Due to the heat at lower elevations, we recently explored some new possible climbing crags on the upper part of Catalina Highway. One of these is not far from the Outcroppings, a nice crag also reached from this parking area. The origin of the name is unknown to me, but it sounded intriguing and seemed to have a short approach, morning shade, and several routes in our wheelhouse, so we tried it. I will admit that you will need more details than I have presented here to make plans for your trip, such as those presented in Mountain Project and in Squeezing the Lemmon III. My main impression, after one day on the nearly 8,000-foot rock, is that the routes are generally confusing and chaotic, but well worth the trip, even if you have some difficulty in figuring out the wall.
Walk back up the road about 200 feet and turn west into the Showers Point Group Campground entrance. Continue through the campground and turn up the fire road at the water tank (where the camp host’s rig is parked), then turn left onto a nice path which you follow to the top of the crag. The routes are reached by going left or right around to the west and south sides; neither is a very easy scramble from this point. SQL III has the approach at 15 minutes, but it is a pretty easy 0.6 miles and took us less time.
We started by toproping from the chains at the top of Corporal Punishment and Admiral Throckmorton, both 5.9s. It’s a fairly easy class 4 scramble, but with some exposure, over from the side to setup at this point. Only Bob made it over the bulge at the top of both routes. Our next thought was for Bob to lead from these chains up to another set of chains that a number of routes run through, namely Bloody Likely, In Lightening (the 3-star attraction on this wall), and Admiral Throckmorton, on their way to the top. Each of these three routes is two pitches. So, Bob did the 8/9 lead up, started rigging the anchor…. then I realized it was more than 100 feet. In other words, the rope was a good 25 feet from the base. Even a 70-m rope would be too short. Moral of the story is “Don’t go rapping down without making absolutely sure the rope is on the ground”.
We decided that Bob would rap down to the anchors used earlier, clean his hard earned gear placements and draws on the way, and hop/bounce over to a lower set of chains about 85 feet up at the top of Lights Out at 10 Candles Out at 11, a route that seemingly goes no further. That opened up several routes that we could finish on, with some meandering, including The Gripes of Wrath (called The Grips of Wrath in MP), Of Mice and Men, Lord Fowelsbain, and Bron-yr-aur. As you can see, route naming is an art form all its own.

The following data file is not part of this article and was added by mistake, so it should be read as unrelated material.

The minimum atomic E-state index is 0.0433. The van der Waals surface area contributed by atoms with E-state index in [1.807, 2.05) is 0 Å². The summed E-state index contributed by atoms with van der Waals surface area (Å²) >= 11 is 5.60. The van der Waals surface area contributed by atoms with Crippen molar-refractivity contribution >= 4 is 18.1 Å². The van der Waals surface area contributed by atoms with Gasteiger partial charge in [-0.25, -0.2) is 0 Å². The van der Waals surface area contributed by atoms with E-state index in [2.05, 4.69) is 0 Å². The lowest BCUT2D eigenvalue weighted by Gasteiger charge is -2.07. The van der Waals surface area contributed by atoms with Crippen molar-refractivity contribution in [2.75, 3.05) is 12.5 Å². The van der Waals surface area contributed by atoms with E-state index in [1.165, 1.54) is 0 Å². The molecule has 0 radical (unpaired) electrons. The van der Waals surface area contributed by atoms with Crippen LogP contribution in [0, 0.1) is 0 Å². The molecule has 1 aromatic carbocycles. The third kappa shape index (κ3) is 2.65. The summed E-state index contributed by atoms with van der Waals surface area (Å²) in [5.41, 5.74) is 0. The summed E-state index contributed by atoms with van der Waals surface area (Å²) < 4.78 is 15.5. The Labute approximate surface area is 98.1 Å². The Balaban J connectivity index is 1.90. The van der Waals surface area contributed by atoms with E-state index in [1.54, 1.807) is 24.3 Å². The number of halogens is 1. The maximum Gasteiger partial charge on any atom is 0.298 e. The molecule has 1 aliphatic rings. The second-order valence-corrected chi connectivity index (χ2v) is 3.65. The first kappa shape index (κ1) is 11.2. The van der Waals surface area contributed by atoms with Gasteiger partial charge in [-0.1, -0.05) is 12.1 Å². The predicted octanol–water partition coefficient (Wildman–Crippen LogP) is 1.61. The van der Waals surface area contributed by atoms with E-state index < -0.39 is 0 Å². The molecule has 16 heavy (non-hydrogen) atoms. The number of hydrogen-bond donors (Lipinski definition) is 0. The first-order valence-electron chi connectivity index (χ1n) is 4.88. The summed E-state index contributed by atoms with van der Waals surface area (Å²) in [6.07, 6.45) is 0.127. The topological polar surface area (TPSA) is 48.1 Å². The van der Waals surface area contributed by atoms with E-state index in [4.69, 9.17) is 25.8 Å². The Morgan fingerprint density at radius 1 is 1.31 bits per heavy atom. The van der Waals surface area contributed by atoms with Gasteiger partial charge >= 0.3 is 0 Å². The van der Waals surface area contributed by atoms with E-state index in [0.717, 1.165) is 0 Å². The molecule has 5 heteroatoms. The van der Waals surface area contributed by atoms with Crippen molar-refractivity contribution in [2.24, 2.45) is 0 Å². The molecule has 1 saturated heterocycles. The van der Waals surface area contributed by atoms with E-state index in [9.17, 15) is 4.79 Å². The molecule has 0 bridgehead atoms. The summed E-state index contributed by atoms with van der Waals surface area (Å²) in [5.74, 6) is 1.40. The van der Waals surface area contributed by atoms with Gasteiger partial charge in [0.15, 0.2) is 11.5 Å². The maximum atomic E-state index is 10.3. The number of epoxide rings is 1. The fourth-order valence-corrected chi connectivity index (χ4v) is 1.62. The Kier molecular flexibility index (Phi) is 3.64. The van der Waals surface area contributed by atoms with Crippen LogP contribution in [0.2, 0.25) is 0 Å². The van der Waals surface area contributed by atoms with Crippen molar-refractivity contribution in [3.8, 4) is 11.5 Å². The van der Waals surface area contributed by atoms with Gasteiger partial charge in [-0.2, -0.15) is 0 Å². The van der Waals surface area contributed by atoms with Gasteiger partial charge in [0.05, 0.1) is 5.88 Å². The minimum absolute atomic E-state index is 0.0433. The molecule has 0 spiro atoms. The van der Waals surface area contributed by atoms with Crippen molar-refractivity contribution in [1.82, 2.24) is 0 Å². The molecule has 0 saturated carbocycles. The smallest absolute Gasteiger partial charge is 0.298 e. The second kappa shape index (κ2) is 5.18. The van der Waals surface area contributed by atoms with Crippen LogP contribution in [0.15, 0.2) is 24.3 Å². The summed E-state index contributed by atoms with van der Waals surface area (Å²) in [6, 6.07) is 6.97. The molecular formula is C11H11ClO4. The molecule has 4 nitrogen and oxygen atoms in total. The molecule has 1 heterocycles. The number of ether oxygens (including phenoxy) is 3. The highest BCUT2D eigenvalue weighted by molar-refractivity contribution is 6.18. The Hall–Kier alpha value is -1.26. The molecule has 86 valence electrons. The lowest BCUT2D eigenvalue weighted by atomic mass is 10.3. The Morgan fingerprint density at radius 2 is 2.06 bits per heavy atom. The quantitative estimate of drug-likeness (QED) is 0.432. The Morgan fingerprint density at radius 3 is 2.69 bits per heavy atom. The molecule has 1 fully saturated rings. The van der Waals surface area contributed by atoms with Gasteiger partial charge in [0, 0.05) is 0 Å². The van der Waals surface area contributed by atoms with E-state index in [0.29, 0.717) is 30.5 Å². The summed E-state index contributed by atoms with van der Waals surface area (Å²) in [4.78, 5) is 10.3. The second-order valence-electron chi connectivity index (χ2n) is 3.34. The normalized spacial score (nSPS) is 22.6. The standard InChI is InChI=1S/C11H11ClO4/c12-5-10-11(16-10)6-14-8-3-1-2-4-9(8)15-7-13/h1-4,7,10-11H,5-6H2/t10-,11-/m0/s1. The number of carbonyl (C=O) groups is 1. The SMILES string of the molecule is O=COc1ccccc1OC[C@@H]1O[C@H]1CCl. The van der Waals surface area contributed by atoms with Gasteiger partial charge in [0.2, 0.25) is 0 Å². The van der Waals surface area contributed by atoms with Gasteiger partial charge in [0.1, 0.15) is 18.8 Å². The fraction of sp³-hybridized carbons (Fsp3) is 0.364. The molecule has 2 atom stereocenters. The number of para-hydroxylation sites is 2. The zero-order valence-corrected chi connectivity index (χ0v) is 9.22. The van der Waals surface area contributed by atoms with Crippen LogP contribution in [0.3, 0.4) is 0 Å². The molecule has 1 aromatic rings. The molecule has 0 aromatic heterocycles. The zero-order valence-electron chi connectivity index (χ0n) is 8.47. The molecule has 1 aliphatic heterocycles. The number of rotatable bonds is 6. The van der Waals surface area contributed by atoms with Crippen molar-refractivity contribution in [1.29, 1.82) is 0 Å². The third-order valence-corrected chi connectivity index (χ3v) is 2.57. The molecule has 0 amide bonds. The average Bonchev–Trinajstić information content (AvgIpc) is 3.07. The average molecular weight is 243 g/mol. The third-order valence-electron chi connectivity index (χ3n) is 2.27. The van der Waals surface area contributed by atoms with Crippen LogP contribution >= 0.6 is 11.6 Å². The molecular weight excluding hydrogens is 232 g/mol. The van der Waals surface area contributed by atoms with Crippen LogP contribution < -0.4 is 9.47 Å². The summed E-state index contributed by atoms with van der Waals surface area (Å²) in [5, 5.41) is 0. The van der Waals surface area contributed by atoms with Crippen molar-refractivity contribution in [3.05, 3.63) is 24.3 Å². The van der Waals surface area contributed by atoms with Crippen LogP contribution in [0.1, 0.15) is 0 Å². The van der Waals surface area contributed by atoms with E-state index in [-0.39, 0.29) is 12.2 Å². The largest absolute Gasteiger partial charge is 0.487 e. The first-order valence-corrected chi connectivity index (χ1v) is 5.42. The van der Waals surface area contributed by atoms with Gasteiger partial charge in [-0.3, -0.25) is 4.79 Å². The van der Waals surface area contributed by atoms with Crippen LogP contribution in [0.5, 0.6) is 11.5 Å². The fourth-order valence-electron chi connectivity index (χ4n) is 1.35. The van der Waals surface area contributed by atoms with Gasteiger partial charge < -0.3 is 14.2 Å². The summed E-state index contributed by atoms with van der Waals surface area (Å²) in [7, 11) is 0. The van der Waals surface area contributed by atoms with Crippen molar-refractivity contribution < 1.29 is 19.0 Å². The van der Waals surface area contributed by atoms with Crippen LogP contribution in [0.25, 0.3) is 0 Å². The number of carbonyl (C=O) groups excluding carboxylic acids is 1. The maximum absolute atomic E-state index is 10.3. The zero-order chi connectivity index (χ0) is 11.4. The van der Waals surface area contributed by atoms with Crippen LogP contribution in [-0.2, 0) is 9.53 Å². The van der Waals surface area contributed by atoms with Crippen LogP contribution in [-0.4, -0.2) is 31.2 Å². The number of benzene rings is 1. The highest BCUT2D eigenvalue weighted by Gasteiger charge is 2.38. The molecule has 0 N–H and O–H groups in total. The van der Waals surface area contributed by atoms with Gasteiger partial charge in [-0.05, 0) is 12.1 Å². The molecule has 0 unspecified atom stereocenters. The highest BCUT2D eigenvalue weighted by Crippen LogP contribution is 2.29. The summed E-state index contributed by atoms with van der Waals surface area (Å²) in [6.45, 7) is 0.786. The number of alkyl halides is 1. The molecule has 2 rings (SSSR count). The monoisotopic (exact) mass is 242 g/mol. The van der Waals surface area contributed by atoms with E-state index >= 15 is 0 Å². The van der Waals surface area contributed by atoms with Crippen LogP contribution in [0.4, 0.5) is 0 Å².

What is so confusing is why the routes meander and cross over each other so much. One reason may be that most of the routes are two pitches and there is a dearth of places to belay from between the two. At any rate, be prepared to take some time in figuring out how you want to attack this wall. Next visit, we plan to set up a toprope for In Lightening and some of the other nearby routes. Mountain Project has some suggestions for setting up its belay station.
Druid offers something to climbers of many skill levels : on the main (west-facing) wall are 1-5.5, 2-5.8s, 4-5.9s, 4-5.10s, 5-11s (you Alex Honnold’s out there will not be challenged but the 8s and 9s were plenty hard for me).There are another 5.8, a 5.11, and 2-5.12s on the back (south) side. The protection (where available, and where we could see) is solid. There are interesting bulges/roofs to maneuver over on some routes, and there is a good mix of sport and trad. The rock is good, but watch for seams of lichen which makes for poor footing. SQL III has some excellent topos, but figuring out the routes and the sequence of bolts on some routes will still be a challenge.
Check out the Official Route and Triplogs.
WARNING! Hiking and outdoor related sports can be dangerous. Be responsible and prepare for the trip. Study the area you are entering and plan accordingly. Dress for the current and unexpected weather changes. Take plenty of water. Never go alone. Make an itinerary with your plan(s), route(s), destination(s) and expected return time. Give your itinerary to trusted family and/or friends.
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